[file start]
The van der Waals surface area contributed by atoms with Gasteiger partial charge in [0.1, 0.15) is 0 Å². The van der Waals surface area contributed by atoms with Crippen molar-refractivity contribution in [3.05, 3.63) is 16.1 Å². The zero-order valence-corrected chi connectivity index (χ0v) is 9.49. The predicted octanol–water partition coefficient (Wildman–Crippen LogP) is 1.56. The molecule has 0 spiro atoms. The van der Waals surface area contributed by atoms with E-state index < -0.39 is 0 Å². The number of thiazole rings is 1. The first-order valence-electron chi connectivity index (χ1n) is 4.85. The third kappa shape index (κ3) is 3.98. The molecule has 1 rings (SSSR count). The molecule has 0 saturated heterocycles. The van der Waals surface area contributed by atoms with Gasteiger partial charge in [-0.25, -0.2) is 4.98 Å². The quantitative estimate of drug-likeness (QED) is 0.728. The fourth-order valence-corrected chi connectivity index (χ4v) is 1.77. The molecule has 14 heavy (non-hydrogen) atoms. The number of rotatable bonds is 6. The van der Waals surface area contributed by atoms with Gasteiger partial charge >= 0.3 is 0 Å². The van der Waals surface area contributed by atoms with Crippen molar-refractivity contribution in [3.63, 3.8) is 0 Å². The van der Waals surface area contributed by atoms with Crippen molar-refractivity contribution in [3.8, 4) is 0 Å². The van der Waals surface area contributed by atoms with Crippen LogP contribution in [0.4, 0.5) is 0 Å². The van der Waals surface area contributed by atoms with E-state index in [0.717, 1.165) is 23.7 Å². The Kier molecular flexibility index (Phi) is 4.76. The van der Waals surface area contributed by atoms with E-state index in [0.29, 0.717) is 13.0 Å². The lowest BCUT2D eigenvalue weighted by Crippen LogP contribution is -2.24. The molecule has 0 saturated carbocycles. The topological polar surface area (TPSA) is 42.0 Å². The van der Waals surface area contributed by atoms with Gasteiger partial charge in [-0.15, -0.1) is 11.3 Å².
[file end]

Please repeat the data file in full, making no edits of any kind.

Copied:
The van der Waals surface area contributed by atoms with Gasteiger partial charge in [0.1, 0.15) is 0 Å². The van der Waals surface area contributed by atoms with Crippen molar-refractivity contribution in [3.05, 3.63) is 16.1 Å². The zero-order valence-corrected chi connectivity index (χ0v) is 9.49. The predicted octanol–water partition coefficient (Wildman–Crippen LogP) is 1.56. The molecule has 0 spiro atoms. The van der Waals surface area contributed by atoms with E-state index < -0.39 is 0 Å². The number of thiazole rings is 1. The first-order valence-electron chi connectivity index (χ1n) is 4.85. The third kappa shape index (κ3) is 3.98. The molecule has 1 rings (SSSR count). The molecule has 0 saturated heterocycles. The van der Waals surface area contributed by atoms with Gasteiger partial charge in [-0.25, -0.2) is 4.98 Å². The quantitative estimate of drug-likeness (QED) is 0.728. The fourth-order valence-corrected chi connectivity index (χ4v) is 1.77. The molecule has 14 heavy (non-hydrogen) atoms. The number of rotatable bonds is 6. The van der Waals surface area contributed by atoms with Gasteiger partial charge >= 0.3 is 0 Å². The van der Waals surface area contributed by atoms with Crippen molar-refractivity contribution in [3.63, 3.8) is 0 Å². The van der Waals surface area contributed by atoms with Crippen molar-refractivity contribution in [3.8, 4) is 0 Å². The van der Waals surface area contributed by atoms with Crippen LogP contribution in [0.4, 0.5) is 0 Å². The van der Waals surface area contributed by atoms with E-state index in [0.717, 1.165) is 23.7 Å². The Kier molecular flexibility index (Phi) is 4.76. The van der Waals surface area contributed by atoms with E-state index in [0.29, 0.717) is 13.0 Å². The lowest BCUT2D eigenvalue weighted by Crippen LogP contribution is -2.24. The molecule has 0 saturated carbocycles. The topological polar surface area (TPSA) is 42.0 Å². The van der Waals surface area contributed by atoms with Gasteiger partial charge in [-0.15, -0.1) is 11.3 Å².